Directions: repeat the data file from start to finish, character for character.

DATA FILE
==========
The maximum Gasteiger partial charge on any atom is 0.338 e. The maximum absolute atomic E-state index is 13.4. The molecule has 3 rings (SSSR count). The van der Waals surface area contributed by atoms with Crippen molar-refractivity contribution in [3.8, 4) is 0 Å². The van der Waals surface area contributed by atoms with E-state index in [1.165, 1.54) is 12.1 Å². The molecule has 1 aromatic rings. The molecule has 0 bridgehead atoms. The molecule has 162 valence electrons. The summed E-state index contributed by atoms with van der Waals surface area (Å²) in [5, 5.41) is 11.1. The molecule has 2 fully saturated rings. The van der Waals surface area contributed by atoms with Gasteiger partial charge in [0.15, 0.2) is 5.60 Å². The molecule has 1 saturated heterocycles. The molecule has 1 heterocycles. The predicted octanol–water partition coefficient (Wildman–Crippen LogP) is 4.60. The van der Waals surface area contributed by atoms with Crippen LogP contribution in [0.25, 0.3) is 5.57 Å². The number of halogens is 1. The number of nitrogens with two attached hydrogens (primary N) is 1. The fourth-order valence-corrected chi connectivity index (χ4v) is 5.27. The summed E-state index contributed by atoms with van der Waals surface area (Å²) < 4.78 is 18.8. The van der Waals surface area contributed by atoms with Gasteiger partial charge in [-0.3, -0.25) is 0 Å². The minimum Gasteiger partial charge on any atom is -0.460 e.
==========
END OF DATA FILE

The maximum Gasteiger partial charge on any atom is 0.338 e. The maximum absolute atomic E-state index is 13.4. The molecule has 3 rings (SSSR count). The van der Waals surface area contributed by atoms with Crippen molar-refractivity contribution in [3.8, 4) is 0 Å². The van der Waals surface area contributed by atoms with E-state index in [1.165, 1.54) is 12.1 Å². The molecule has 1 aromatic rings. The molecule has 0 bridgehead atoms. The molecule has 162 valence electrons. The summed E-state index contributed by atoms with van der Waals surface area (Å²) in [5, 5.41) is 11.1. The molecule has 2 fully saturated rings. The van der Waals surface area contributed by atoms with Gasteiger partial charge in [0.15, 0.2) is 5.60 Å². The molecule has 1 saturated heterocycles. The molecule has 1 heterocycles. The predicted octanol–water partition coefficient (Wildman–Crippen LogP) is 4.60. The van der Waals surface area contributed by atoms with Crippen LogP contribution in [0.25, 0.3) is 5.57 Å². The number of halogens is 1. The number of nitrogens with two attached hydrogens (primary N) is 1. The fourth-order valence-corrected chi connectivity index (χ4v) is 5.27. The summed E-state index contributed by atoms with van der Waals surface area (Å²) < 4.78 is 18.8. The van der Waals surface area contributed by atoms with Gasteiger partial charge in [-0.3, -0.25) is 0 Å². The minimum Gasteiger partial charge on any atom is -0.460 e.